Here, published for the first time, is the real story of "Camelot’s" Merlin, Dr. Max Jacobson, personal physician to President Kennedy, Jacqueline Kennedy and “a Who’s Who of the Twentieth Century.” Written by a former patient with exclusive access to the doctor’s files, this book delivers information previously unknown and exposes forty-five years of misrepresentation in the media plus those responsible for the lies.
Following his escape from Berlin the night before the Nazis were going to arrest him to his rise to become the most sought after general practitioner in New York with a celebrity-studded list of patients and a hand in their greatest performances including the rescue of President Kennedy, Dr. Max Jacobson’s life is the stuff of legend. Finally, the real story of this humanitarian genius will be known.
Those interested in learning about the development of vitamin-based therapies from one of its earliest proponents will be fascinated by his research and discoveries along with the history in the memoirs and testimonials from patients. This material offers vindication of the doctor’s judgment as well as those of his patients, famous or otherwise, for choosing him as their beloved physician. As the doctor liked to say, medicine made more progress during his lifetime than it had in the previous five hundred years. Herein lies his amazing journey and the stories of the lives he touched.
Scroll down this page for links to archived original documents.
by David Jeand'Heur with Andrew W. Saul
CHAPTER I. THE PRESIDENT’S (AND MY) FAMILY PHYSICIAN
I visited Max at his bedside in his apartment on December 15,
1979, two days before the end. Kidney failure. He knew how
little time he had left. His eyes reminded me of Picasso’s self-portraits
painted just before the artist’s passing. Max’s
funeral took place at Park West Chapels, 115 West 79th Street at
Columbus Ave., on December 22nd. The rabbi had not known Max and
made a lame eulogy about not everyone approving of everything he
did. It was attended by less than a hundred mourners, family
members and loyal patients. Of the forty-four guests who signed
the registry, myself included, the only name of renown was
Scientists ahead of their time often pay a high price. As the
years went by, I had to admit with candor that my expectation to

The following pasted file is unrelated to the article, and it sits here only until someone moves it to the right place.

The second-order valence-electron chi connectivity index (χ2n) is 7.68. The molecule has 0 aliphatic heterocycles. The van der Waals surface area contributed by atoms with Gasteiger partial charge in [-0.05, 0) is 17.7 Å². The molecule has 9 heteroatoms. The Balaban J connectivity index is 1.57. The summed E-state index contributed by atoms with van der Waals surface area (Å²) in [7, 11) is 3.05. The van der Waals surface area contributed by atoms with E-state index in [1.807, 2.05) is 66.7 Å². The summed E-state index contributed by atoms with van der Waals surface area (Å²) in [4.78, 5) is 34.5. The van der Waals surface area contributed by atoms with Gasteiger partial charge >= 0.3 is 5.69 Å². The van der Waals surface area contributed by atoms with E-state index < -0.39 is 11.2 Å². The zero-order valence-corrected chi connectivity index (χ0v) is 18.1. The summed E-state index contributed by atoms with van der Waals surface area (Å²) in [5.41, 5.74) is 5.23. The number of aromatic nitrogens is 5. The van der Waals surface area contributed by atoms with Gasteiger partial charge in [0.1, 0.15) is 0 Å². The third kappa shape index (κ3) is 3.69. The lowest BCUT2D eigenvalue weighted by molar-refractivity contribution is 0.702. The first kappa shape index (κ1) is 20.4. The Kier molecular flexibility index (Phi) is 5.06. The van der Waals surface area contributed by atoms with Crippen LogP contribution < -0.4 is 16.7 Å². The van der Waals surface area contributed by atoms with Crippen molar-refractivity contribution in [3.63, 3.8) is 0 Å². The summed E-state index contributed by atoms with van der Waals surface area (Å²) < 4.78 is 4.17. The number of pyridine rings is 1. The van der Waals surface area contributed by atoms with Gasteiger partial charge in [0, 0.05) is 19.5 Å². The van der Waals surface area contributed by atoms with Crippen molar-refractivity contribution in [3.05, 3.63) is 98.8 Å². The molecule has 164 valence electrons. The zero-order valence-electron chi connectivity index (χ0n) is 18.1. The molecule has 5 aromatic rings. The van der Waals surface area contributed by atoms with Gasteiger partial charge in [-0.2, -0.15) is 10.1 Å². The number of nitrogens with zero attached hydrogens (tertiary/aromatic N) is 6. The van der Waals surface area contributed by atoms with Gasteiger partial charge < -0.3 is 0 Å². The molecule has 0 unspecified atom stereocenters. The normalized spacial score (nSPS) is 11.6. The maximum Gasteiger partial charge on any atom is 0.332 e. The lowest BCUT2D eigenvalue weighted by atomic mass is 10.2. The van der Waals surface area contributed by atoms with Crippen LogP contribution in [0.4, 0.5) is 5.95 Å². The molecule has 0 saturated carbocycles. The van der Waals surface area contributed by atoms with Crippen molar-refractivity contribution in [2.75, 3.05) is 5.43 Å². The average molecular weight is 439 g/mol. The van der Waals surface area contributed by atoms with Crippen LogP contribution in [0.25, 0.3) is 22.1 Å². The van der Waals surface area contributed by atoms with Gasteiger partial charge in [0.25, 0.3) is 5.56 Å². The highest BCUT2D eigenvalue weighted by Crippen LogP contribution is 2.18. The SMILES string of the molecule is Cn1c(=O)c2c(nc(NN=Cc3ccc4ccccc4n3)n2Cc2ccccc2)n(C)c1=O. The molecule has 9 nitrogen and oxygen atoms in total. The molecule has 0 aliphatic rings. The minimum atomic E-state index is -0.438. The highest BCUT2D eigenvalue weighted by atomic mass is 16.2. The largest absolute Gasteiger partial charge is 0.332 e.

read about the real Dr. Max Jacobson had been pierced by doubt and
ebbed to naught. Early book projects were abandoned, his
dictated memoirs unfinished, and in their place, a misinformed
Many years later, I reminisced with a former patient and friend
of Max’s, George Zournas. He remarked, “When I think of the
doctor the first thing I’m reminded of is, my God, all those
I knew what he meant. President John F. Kennedy’s debates,
speeches and press conferences; Van Cliburn at the Tchaikovsky
Competition; Leontyne Price in Aida, Metropolitan Opera; Cicely
Tyson, “The Autobiography of Miss Jane Pittman;” Paul Robeson,
“Showboat;” Zero Mostel, “A Funny Thing Happened On The Way To
The Forum;” Mabel Mercer, Town Hall; plays by Tennessee
Williams, lyrics by Alan Jay Lerner, The Diaries of Anäis Nin.
On and on.
Max’s celebrity patients included musicians Kurt Baum, The
Everly Brothers, Maynard Ferguson, Eddie Fisher, Johnny Mathis,
The McGuire Sisters, Pat Suzuki, Andy Williams; actors Eddie
Albert, Carroll Baker, Roscoe Lee Browne, Yul Brynner, Bob
Cummings, Marlene Dietrich, Tony Franciosa, Arlene Francis,
Martin Gabel, Hermione Gingold, Ronny Graham, Hedy Lamarr, Peter
Lorre, Burgess Meredith, Rita Moreno, Lee Marvin, Roddy
McDowall, Patrick O’Neal, Anthony Quinn, Lee Remick, Chita
Rivera, Edward G. Robinson, Elizabeth Taylor, Franchot Tone;
directors Cecil B. DeMille, Billy Wilder, Franco Zeffirelli; the
artist Salvador Dali, dancers Katherine Dunham, Maya Deren,
producers Arnold Saint Subber, Leonard Sillman; writers Truman
Capote, Henry Miller and Tennessee Williams; politicians Winston Churchill (not
personally, Lord Moran requested medication), UN Secretary
General Henrik De Kauffmann, Ambassador Eusebio Morales and
Senator Claude Pepper. Without knowing it, Kennedy wasn’t the
first president Max treated. Former Democratic Party Treasurer
Nathan Lichtblau informed Max during Kennedy’s birthday party at
the Waldorf that he used to share his bottle of vitamin drops
Max dictated his memoirs during the Seventies intended for
publication when interest was high. From the time he was a
teenage physician’s assistant in Berlin, he strove to learn and
discover as much about medicine as he could in order to become a
very good doctor.
Due to the articles in The New York Times, speculation that Dr.
Jacobson abused amphetamines and addicted his celebrity
patients, possibly including Jack and Jackie Kennedy, circulated
through the media and tainted the Kennedy biographies.
Max’s injections were customized for each patient as he saw fit
consisting of vitamins, amino acids, select hormones as needed,
and live cell therapy enzymes from a process Max invented
decades before the rest of the medical profession would catch up
to what is now a multi-billion dollar industry. Back when Max
was ahead of the game, although generous with his formulae to
other doctors, live cell therapy was only available from a few
physicians like Dr. Jacobson and Dr. Paul Niehans, its
accidental discoverer, who founded his clinic, La Prairie, in